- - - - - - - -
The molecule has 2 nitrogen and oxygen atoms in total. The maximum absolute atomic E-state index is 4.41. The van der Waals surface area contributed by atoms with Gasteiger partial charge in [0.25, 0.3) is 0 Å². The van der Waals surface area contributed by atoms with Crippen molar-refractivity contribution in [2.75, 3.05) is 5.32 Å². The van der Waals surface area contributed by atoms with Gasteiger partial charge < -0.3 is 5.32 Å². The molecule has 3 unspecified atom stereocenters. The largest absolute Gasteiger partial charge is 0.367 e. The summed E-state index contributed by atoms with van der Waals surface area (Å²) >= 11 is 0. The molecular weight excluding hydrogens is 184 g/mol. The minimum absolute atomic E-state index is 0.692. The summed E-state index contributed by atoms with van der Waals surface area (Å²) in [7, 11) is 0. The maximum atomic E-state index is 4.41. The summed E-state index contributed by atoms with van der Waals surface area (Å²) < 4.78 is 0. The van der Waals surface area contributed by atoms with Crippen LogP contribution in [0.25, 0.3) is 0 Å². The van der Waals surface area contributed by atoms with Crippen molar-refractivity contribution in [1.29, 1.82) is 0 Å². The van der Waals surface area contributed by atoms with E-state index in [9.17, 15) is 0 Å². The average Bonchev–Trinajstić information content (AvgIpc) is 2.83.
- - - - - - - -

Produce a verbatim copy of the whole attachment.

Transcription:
The molecule has 2 nitrogen and oxygen atoms in total. The maximum absolute atomic E-state index is 4.41. The van der Waals surface area contributed by atoms with Gasteiger partial charge in [0.25, 0.3) is 0 Å². The van der Waals surface area contributed by atoms with Crippen molar-refractivity contribution in [2.75, 3.05) is 5.32 Å². The van der Waals surface area contributed by atoms with Gasteiger partial charge < -0.3 is 5.32 Å². The molecule has 3 unspecified atom stereocenters. The largest absolute Gasteiger partial charge is 0.367 e. The summed E-state index contributed by atoms with van der Waals surface area (Å²) >= 11 is 0. The molecular weight excluding hydrogens is 184 g/mol. The minimum absolute atomic E-state index is 0.692. The summed E-state index contributed by atoms with van der Waals surface area (Å²) in [7, 11) is 0. The maximum atomic E-state index is 4.41. The summed E-state index contributed by atoms with van der Waals surface area (Å²) < 4.78 is 0. The van der Waals surface area contributed by atoms with Crippen LogP contribution in [0.25, 0.3) is 0 Å². The van der Waals surface area contributed by atoms with Crippen molar-refractivity contribution in [1.29, 1.82) is 0 Å². The van der Waals surface area contributed by atoms with E-state index in [9.17, 15) is 0 Å². The average Bonchev–Trinajstić information content (AvgIpc) is 2.83.